Saturday, October 25, 2014

Everest base camp, day 2: Lukla to Phakding

October 2014

Our flight to Lukla was scheduled at 9:30AM. We were at the airport well ahead of time. There were efforts to renovate the domestic terminal which at present looked like an old bus stand.

Kathmandu domestic terminal
The Lukla flight system does not have a transparent way of working. As I mentioned in the earlier post, there is no easy way to book the tickets online. Travelers have to depend on Nepal travel agents. Though departure time is printed on the ticket, airline has their own list and issue boarding tickets accordingly.  With Jugad, influence and bribe one can get an early flight!! As westerners pay more, they get the preference. There is no point to become emotional here. That’s the way things work.

Our flight at Lukla Airport
But if the weather is good, there is nothing to worry. Flights take off at regular intervals and everyone gets to fly at the scheduled time. In fact, we got tickets to board 9:20AM flight. It was an experience to fly in those small aircraft that has only 16 seats. Plenty of sound, turbulence and rattling.

Inside the cockpit

The Lukla airport being on an edge of the hill is one of the most dangerous airports in the world. The runway is not level but has a gradient of 12%. After landing, the flight has to climb uphill!!

Runway at Lukla
Our flight landed successfully and at 10AM we were out of the airport. My first job was to hire a porter. The back pain does not allow me to carry load for several days. Hence I had to depend on porter for long walking. I hope that I will be able to carry my load in future.

As we got out of the airport, we were surrounded by porters. After some discussion and bargaining, Sameer agreed to help me out for 1000 NPR per day. We made sure that he did not have the habit of smoking and drinking. We had some unpleasant experience in Annapurna Circuit trek with bad habits of our porter and certainly we were not looking for similar experience. Sameer claimed to be a clean person and he did in fact lived up to his word. He was at the height of innocence!!

Lukla is a big village. The ‘luxury’ of the trail was evident as we passed though a Starbucks Coffee shop!! At a check post, we had to register ourselves. Let me digress a bit here to describe the permit process for EBC trek.

It is necessary to have TIMS (Trekkers Information Management System) card to trek to EBC. There are two types of card. One is for individual trekker and another for people travelling with guide. While travel agents can get the group card, for individual card the person has to present himself to get the card. The card is available at Kathmandu but one can also obtain it on the trail itself at Monjo. Indians need to pay INR 375 for the card. Westerners had to be pay more.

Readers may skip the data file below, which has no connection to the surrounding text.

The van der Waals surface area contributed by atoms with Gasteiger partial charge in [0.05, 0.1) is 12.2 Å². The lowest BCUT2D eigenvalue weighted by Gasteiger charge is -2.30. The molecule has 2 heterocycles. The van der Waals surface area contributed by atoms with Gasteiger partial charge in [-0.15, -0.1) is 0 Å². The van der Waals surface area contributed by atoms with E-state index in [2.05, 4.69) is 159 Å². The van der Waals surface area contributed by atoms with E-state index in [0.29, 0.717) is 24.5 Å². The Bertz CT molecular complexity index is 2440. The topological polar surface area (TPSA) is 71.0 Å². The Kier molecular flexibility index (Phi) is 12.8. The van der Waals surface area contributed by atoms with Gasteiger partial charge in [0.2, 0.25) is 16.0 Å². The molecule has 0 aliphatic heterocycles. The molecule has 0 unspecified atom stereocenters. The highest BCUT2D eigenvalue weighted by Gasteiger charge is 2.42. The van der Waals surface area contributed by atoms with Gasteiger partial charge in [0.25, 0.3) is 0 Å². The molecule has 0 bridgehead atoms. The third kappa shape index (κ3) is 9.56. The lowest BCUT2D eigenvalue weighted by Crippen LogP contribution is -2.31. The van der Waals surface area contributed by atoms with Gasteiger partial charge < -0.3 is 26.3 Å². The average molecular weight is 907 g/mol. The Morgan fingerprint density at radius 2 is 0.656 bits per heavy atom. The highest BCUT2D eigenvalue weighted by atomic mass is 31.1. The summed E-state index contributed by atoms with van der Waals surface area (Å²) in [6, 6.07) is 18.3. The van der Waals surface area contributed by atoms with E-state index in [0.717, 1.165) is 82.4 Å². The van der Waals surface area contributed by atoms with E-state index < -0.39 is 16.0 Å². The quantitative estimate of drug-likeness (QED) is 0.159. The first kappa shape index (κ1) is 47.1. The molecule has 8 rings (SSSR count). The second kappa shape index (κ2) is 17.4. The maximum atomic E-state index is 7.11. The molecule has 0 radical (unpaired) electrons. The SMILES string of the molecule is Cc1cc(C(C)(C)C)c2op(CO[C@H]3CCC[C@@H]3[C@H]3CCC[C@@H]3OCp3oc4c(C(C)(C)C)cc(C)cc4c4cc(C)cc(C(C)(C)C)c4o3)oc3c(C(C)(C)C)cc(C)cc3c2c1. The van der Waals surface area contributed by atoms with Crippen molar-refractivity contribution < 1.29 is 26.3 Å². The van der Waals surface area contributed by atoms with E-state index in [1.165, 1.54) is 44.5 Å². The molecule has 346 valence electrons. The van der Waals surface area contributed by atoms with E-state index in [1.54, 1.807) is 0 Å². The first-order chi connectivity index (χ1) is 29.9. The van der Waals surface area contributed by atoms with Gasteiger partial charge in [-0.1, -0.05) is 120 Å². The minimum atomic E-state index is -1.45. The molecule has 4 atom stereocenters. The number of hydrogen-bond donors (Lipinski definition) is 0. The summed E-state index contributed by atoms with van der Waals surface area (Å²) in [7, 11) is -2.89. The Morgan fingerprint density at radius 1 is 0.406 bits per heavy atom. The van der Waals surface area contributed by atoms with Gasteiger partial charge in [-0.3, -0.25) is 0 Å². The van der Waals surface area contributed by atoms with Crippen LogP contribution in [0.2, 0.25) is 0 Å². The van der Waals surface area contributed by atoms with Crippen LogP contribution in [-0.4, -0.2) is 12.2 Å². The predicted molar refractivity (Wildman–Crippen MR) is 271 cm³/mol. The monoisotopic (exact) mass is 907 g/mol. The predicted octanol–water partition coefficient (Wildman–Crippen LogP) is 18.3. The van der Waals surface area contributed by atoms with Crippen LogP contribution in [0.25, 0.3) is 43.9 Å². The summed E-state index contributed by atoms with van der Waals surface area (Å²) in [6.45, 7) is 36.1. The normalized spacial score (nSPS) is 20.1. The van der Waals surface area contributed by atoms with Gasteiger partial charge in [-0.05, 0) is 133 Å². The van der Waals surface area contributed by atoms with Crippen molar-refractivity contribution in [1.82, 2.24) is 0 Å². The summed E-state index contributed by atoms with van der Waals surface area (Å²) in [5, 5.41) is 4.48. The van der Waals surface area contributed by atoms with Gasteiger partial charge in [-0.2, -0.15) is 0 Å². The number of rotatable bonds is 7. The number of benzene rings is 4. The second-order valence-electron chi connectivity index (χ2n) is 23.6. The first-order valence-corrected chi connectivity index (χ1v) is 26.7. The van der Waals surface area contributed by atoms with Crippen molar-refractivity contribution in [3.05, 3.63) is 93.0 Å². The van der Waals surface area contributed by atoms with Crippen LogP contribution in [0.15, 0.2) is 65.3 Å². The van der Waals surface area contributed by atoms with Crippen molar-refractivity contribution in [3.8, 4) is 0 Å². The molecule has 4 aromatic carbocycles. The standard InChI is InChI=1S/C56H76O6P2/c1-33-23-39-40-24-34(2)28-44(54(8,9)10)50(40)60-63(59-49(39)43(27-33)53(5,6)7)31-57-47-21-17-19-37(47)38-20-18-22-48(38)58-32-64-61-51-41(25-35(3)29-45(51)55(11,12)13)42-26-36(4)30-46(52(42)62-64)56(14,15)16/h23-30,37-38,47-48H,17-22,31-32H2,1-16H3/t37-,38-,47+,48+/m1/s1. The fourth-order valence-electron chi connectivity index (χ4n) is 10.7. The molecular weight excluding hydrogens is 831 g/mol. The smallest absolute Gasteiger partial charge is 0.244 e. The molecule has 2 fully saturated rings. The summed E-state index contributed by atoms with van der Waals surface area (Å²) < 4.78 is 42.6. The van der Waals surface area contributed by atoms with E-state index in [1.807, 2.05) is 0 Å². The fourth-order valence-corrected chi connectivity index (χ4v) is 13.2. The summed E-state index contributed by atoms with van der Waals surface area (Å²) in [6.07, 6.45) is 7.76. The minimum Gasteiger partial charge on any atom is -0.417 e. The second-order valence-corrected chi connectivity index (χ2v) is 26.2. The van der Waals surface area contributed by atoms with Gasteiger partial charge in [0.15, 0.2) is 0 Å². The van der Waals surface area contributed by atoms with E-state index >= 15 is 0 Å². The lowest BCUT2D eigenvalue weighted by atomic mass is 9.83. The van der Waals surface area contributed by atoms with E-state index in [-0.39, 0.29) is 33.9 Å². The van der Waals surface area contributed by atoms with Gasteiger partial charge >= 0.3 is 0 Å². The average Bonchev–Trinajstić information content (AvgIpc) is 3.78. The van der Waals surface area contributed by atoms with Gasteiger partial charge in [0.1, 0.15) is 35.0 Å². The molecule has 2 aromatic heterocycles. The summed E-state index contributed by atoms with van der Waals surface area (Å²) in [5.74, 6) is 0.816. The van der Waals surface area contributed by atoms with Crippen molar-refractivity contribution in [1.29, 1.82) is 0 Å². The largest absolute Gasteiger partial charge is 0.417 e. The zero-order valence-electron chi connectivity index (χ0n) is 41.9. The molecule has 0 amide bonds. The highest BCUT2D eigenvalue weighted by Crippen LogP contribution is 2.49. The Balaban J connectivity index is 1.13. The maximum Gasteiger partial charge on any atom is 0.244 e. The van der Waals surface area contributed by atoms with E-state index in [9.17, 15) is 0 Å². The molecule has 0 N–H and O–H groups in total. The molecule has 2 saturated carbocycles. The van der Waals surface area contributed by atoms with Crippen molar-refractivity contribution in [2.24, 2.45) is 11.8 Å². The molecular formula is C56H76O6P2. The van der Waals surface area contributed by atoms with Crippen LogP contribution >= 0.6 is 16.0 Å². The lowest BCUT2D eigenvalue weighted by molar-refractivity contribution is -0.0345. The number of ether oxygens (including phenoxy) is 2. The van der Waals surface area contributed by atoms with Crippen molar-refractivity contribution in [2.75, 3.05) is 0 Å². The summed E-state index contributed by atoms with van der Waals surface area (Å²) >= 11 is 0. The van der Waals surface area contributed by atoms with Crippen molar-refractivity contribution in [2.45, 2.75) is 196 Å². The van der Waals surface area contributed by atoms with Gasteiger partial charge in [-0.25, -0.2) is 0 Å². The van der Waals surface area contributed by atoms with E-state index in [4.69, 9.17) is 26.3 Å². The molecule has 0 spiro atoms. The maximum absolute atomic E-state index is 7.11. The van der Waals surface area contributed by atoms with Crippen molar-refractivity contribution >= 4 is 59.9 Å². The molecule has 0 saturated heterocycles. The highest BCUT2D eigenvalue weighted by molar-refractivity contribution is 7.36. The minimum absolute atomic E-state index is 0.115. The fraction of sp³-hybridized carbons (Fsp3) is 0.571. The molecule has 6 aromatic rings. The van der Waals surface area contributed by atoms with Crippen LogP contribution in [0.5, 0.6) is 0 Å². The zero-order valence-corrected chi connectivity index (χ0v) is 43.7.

EBC is inside Sagarmatha National Park and a permit is required to enter. It can be obtained either at Kathmandu on the trail itself. Indians need to pay NPR 1500.

Back to the check post at Lukla. We had no TIMS card; we were just asked to show the passport for entering our details. Monjo, where the card was available was further away. Hence, it is fine to just show the passport and continue.

Our destination of the day was Phakding. Lukla was at 9383 feet and Phakding being at 8560 feet meant that we had to walk downhill for most of the time.

On the way to Phakding
As we crossed Lukla, we encountered several yaks carrying supplies. At one point of time, we were struck behind them slowing our journey!!

Yaks on the way

At the first hanging bridge, we had to wait for the mules carrying empty gas cylinders to pass!!

Mules also carry heavy load

At 1PM we were at Phakding. It had taken us about 2 hours to reach this place. We had walked 6.5 km and lost 800 feet altitude. We spent rest of the day lazing out in the hotel. Clouds hovered above in the evening bringing down the temperature. 

Wednesday, October 22, 2014

Everest base camp, day 1: To Kathmandu

October 2014

Before I start let me tell you that this travelogue will not give full account of the trek to Everest Base Camp. The simple reason is that I could not complete it. It was my second attempt to reach EBC. Last year it was the bad weather that stopped us from starting this trek. Weather was good this year but apparently the mountains did not like us!!